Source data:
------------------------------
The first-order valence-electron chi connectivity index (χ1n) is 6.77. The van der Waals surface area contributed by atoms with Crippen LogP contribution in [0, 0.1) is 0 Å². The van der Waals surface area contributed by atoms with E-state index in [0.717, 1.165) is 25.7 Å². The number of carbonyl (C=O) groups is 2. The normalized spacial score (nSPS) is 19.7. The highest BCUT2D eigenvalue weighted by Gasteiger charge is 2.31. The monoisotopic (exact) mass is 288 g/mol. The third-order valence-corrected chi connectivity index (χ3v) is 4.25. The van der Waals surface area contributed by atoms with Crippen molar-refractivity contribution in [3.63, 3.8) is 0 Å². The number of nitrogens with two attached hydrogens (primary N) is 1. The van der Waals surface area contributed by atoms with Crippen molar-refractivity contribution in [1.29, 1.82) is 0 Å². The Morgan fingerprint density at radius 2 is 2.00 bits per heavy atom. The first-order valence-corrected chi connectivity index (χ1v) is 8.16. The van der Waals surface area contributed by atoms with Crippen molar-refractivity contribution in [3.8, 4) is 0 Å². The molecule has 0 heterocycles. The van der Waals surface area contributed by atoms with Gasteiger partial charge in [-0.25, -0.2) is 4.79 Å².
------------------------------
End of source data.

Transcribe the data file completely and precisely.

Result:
The first-order valence-electron chi connectivity index (χ1n) is 6.77. The van der Waals surface area contributed by atoms with Crippen LogP contribution in [0, 0.1) is 0 Å². The van der Waals surface area contributed by atoms with E-state index in [0.717, 1.165) is 25.7 Å². The number of carbonyl (C=O) groups is 2. The normalized spacial score (nSPS) is 19.7. The highest BCUT2D eigenvalue weighted by Gasteiger charge is 2.31. The monoisotopic (exact) mass is 288 g/mol. The third-order valence-corrected chi connectivity index (χ3v) is 4.25. The van der Waals surface area contributed by atoms with Crippen molar-refractivity contribution in [3.63, 3.8) is 0 Å². The number of nitrogens with two attached hydrogens (primary N) is 1. The van der Waals surface area contributed by atoms with Crippen molar-refractivity contribution in [1.29, 1.82) is 0 Å². The Morgan fingerprint density at radius 2 is 2.00 bits per heavy atom. The first-order valence-corrected chi connectivity index (χ1v) is 8.16. The van der Waals surface area contributed by atoms with Crippen molar-refractivity contribution in [3.8, 4) is 0 Å². The molecule has 0 heterocycles. The van der Waals surface area contributed by atoms with Gasteiger partial charge in [-0.25, -0.2) is 4.79 Å².